What Kansas Multi-Family and Other Residential Landlords Should Know About the Unprecedented Federal Residential Eviction Moratorium Order
September 3, 2020
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Kansas residential landlords, property managers, investors and lenders will want to understand the new unprecedented federal eviction moratorium, and then follow up with experienced counsel on the lurking legal issues housed in the moratorium details. Many landlords enter into leases anticipating state law to govern their eviction rights. We share this summary as part of Foulston’s dedicated legal support of the Kansas commercial real estate industry and business community.
The 37-page CDC Federal Residential Eviction Moratorium Order prohibits some residential evictions from September 4 (the Order’s scheduled publication date) through December 31, 2020. The Order prohibits eviction of a residential tenant if each adult listed on the lease or other housing agreement completes and delivers a Declaration signed under penalty of perjury providing information specified in the Order regarding the tenant’s:
- efforts to obtain governmental assistance and make some rent payments,
- anticipated 2020 income,
- reasons for inability to pay rent,
- likely eviction consequences, and
- acknowledgement that all lease obligations remain in effect.
Page 34 of the Order provides a sample form of a compliant Declaration.
Landlord Actions That May Continue:
But, importantly: the moratorium does not relieve residential tenants of their lease or other housing agreement obligations:
- During the moratorium period, landlords may continue to evict if the lease or housing agreement terms allow eviction for:
- engaging in criminal activity on premises;
- threatening the health or safety or other residents;
- damaging or posing an immediate and significant risk of damage to property;
- violating any applicable building code, health ordinance, or similar regulation relating to health and safety;
- violating any other contractual obligation beyond failing to timely pay rent or similar housing-related payment, late fees, penalties or interest.
- During the moratorium period, landlords may continue to charge fees, penalties and interest for late payments, to the extent contemplated by a lease or housing agreement.
- After December 31, 2020, a tenant can be evicted under the terms of the lease or other housing agreement if all rent and other obligations have not been paid or performed in full.
The moratorium also does not restrict foreclosure on a borrower’s residential mortgage.
Additional Legal Considerations:
In Kansas, this federal moratorium does not supersede any Kansas law and orders to the extent Kansas law provides the same or greater level of public-health protection, including Executive Order 20-61. Foulston’s real estate litigators are also monitoring the availability of Kansas courts to resolve real estate evictions and other disputes. Additionally, the moratorium does not supersede other federal action supporting residential tenants, and remains subject to adjustment or further guidance or interpretation at any time.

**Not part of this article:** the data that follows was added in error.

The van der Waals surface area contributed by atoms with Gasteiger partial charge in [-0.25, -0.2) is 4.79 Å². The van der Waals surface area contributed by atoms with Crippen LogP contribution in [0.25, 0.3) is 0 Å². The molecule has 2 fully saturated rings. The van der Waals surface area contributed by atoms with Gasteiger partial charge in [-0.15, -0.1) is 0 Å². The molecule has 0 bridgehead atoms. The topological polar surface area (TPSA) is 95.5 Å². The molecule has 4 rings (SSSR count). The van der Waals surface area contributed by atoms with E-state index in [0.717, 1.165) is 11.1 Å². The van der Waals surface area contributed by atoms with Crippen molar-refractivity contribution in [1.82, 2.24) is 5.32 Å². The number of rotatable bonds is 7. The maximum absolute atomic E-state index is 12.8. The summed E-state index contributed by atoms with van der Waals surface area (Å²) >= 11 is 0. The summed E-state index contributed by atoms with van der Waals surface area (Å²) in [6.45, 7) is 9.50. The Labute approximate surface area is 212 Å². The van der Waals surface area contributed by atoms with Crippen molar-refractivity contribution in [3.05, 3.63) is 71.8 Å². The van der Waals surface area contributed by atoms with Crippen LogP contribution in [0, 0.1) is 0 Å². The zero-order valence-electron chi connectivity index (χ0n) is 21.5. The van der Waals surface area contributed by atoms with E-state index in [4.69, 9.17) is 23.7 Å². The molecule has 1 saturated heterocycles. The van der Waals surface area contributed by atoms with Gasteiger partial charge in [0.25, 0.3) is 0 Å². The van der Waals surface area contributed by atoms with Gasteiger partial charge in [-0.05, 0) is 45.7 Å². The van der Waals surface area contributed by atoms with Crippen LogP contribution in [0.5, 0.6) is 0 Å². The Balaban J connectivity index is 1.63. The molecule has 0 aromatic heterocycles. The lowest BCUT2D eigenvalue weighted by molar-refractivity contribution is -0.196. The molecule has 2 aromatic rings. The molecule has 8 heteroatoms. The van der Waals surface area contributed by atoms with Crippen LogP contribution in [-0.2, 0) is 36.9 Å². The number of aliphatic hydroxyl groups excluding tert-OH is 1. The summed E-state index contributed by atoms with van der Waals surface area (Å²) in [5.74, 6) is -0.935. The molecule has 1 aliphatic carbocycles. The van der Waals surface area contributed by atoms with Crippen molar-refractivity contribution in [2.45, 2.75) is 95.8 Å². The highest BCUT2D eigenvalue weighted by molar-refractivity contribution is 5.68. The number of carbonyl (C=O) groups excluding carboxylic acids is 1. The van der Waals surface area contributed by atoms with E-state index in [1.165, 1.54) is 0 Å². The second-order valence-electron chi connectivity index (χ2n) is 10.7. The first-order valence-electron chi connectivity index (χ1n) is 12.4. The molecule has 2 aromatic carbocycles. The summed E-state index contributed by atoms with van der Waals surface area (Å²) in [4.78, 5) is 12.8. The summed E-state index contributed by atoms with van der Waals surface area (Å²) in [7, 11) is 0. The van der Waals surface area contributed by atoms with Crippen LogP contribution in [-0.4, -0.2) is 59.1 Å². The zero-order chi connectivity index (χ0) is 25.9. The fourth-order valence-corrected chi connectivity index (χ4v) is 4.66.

For More Information
If you have questions or want more information regarding the CDC’s eviction moratorium order, contact your legal counsel. If you do not have regular legal counsel for these types of issues and matters, Foulston would welcome the opportunity to work with you to meet your specific real estate needs. Foulston’s multi-family and broader commercial real estate practice puts to work for clients our real estate lawyers’ high-level yet practical experience and skill. Our team’s real estate client support is enhanced by Foulston lawyers focused on real estate litigation, financing, tax, bankruptcy, insurance, governmental relations, construction, environmental, natural resources, business, employment, along with many specific industry sectors. For more information, contact Trish Voth at 316.291.9767 or email@example.com, or Shannon Wead at 316.291.9518 or firstname.lastname@example.org. For more information on the firm, please visit our website at www.foulston.com.
Established in 1919, Foulston Siefkin is the largest law firm in Kansas. With offices in Wichita, Kansas City, and Topeka, Foulston provides a full range of legal services to clients in the areas of administrative & regulatory; antitrust & trade regulation; appellate law; banking & financial services; business & corporate; construction; creditors’ rights & bankruptcy; e-commerce; education & public entity; elder law; emerging small business; employee benefits & ERISA; employment & labor; energy; environmental; ERISA litigation; estate planning & probate; family business enterprise; franchise & distribution; government investigations & white collar defense; governmental liability; government relations & public policy; healthcare; immigration; insurance regulatory; intellectual property; litigation & disputes; long-term care; mediation/dispute resolution; mergers & acquisitions; Native American law; oil, gas & minerals; OSHA; privacy & data security; private equity & venture capital; product liability; professional malpractice; real estate; securities & corporate finance; supply chain management; tax exempt organizations; taxation; trade secret & noncompete litigation; water rights; and wind & solar energy.
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This update has been prepared by Foulston Siefkin LLP for informational purposes only. It is not a legal opinion; it does not provide legal advice for any purpose; and it neither creates nor constitutes evidence of an attorney-client relationship